City Mistakenly Tears Down Man’s Home Then Charges Him $68,000 in Demolition Costs

An Atlanta man who lost his house after the city tore it down by mistake is now facing a lawsuit to have the entire property foreclosed unless he pays the $68,000 demolition costs.

Everett Tripodis’ property in Atlanta’s historic West End is now an empty lot, but until a few months ago he actually owned a home there, one that the city demolished without so much as a warning. Technically, they did send out letters notifying the owner that the property had been labeled unfit for habitation, but they sent them to the wrong address, in a different zip code, about 1.4 miles away. Tripodis and his mother had bought the century-old house as an investment and had been working on remodeling it when the city decided to tear it down. To make matters worse, the city of Atlanta is now suing the owner of the property and threatening to foreclose on the empty land unless he covers the cost of the demolition, $68,000.

Photo: Gene Gallin/Unsplash

“The demolition order itself gave the city and its contractor authority to demolition a home on a completely different street and a completely different zip code,” Tripodis told Channel 2 Action News, adding that the warning letters had gone to another address as well and were ‘returned to sender’. “It blows my mind how they could have mistakenly sent these to the wrong address. I come and meet the contractor one morning, and the whole house is gone. Everything is gone. Nothing but dirt.”

The former homeowner filed a claim for damages, but the city of Atlanta not only denied to pay, claiming that “the city cannot accept responsibility for his matter and therefore cannot pay this claim” but recently filed a lawsuit against him, threatening to foreclose on his property unless he pays the demolition costs.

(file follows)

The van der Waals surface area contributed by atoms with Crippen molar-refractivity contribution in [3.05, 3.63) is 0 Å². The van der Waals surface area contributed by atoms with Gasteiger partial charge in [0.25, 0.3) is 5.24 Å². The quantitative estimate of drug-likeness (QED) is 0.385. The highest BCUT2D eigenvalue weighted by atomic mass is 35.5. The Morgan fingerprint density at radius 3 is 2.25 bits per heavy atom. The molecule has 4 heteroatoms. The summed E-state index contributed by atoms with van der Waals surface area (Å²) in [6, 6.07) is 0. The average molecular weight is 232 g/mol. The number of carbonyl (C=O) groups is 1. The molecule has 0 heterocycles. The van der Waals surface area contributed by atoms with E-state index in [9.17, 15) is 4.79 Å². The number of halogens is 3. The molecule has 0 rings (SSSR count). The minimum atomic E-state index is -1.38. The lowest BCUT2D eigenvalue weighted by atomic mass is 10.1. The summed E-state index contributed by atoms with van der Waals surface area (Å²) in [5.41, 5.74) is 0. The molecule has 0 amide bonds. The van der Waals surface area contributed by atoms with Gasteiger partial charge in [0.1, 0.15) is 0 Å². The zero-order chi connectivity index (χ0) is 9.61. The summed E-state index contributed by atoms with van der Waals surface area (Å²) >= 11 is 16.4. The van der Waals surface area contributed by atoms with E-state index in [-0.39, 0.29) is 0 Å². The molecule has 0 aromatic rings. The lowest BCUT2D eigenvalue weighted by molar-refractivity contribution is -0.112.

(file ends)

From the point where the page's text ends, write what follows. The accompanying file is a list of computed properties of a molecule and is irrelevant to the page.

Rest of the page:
“When I saw that came from the city, I was quite excited,” Tripodis told Channel 2. “Maybe it was a letter of apology. Maybe it was a check. Maybe they’re going to justly compensate me. I opened it up and realized that they were suing me.”


“After you air the story, after everyone sees it, instead of them fixing the problem, they double down and do it again,” the man added. “It’s like after the slap comes the spit in my face. I’m just frustrated.”

The city is alleging that “the property should be sold at public outcry unless one or more of the interested parties tenders the full redemption amount,” which consists of the original demolition costs plus interest, which totals over $68,000.

Everett Tripodis himself had already sued the city for the wrongful demolition of his property, but his case is stuck in the Fulton Court system, and he only has weeks to respond to the foreclosure suit.

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